In the west of Tehran, Savojbolagh plain, between Karaj and Qazvin is not irrigated by any major river and only the small Kordan river flows through it. Taleqan and Alamut rivers flow through mountains westward and join to from Shahrud river, which joins with Qezel Uzen river to create Sefidrud River that irrigates Gilan’s plain, on the coasts of the Caspian sea. In Taleqan, in place of a small diversion dam built in 1970 to change the flow toward Qazvin’s plain, a big dam is now being constructed, to become operational in 2007. These new water resources provide for the development needs of Tehran Metropolis for at least the next two decades.
The main problem of Tehran in this regard is filtration of sewage. Since 1991, the project of constructing the main canals of the sewerage system for collection of the surface water has accelerated, although more work remains to be done. Tehran’s underground water tables are often contaminated by cesspools that exist in all buildings. Thus far, abundance and high quality of Tehran’s water supply had obviated the need for major investment in purification and recycling of water. Today, however, the only way to make sure that this metropolis can have a sustainable development is to think about water treatment and recycling.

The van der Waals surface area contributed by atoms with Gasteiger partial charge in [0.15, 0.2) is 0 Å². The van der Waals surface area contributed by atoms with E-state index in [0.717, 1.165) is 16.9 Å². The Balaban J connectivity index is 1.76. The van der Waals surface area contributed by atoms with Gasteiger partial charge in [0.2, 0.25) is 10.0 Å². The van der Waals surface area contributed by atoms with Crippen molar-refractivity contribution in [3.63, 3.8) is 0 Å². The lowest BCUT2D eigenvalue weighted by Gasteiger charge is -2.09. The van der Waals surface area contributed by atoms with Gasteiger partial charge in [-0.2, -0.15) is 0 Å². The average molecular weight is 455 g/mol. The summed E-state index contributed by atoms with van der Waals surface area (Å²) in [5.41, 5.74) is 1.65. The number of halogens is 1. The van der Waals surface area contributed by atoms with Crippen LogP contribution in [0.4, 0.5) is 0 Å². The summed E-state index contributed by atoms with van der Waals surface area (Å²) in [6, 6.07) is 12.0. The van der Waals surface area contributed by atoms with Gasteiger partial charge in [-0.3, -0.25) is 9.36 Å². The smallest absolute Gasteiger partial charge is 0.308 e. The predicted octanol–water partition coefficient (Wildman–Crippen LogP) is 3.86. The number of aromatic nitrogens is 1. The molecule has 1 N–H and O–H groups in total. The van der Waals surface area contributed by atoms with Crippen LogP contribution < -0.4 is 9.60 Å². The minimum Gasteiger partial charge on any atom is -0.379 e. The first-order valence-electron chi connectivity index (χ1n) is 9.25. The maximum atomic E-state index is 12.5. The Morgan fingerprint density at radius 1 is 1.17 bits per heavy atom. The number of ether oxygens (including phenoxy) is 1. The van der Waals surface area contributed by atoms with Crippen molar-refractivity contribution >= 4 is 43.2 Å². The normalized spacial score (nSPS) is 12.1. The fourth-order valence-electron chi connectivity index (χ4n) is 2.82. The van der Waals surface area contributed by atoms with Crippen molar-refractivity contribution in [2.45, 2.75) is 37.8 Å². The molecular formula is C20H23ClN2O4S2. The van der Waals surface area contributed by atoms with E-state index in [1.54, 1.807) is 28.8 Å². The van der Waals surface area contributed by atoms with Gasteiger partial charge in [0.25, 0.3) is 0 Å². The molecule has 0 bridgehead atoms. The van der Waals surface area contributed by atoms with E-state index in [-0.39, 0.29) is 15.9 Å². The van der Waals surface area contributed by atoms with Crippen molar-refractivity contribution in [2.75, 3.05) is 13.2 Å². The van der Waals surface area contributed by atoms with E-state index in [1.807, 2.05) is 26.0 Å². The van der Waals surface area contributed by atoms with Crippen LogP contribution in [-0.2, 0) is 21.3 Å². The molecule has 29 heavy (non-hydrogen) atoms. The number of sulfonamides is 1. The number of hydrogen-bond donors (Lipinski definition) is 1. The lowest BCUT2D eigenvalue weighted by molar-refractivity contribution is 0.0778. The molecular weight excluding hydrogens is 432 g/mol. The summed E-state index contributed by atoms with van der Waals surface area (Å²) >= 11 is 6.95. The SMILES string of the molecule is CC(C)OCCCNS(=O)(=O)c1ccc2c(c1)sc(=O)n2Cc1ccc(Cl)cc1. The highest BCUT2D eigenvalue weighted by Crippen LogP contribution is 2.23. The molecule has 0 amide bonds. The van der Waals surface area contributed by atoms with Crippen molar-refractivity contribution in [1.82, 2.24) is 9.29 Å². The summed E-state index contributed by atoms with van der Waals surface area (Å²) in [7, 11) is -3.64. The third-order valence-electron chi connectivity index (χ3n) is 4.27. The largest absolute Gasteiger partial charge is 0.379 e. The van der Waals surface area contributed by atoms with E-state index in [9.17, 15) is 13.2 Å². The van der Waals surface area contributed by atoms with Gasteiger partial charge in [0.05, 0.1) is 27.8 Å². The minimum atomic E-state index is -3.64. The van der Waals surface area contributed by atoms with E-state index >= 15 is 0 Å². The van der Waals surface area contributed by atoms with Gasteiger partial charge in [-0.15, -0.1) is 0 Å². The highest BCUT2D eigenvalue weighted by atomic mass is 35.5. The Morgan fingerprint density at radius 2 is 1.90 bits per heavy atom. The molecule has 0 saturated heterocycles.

The city of Tehran had a population of about 11 million people at the time of the last official census in 2006.
With its cosmopolitan air, Tehran houses diverse ethnic and linguistic groups from all over the country and represents the ethnic/linguistic composition of Iran (with a different percentage though). More than 60 percent of Tehranis were born outside Tehran.
Tehran is the largest Persian-speaking city in the world and Tehrani-spoken Persian is the standard spoken form of Persian language used throughout the country. Although indigenous people of Tehran before 19th century were Mazandaranis (Still residing in the southern slopes of Alburz), today the majority of Tehran residents are Persians who speak many different dialects of Persian corresponding to their hometown, including Esfahani, Shirazi, Yazdi, Khuzestani, Dari, Judeo-Persian, etc. The second largest linguistic group is that of the Azeri-speakers.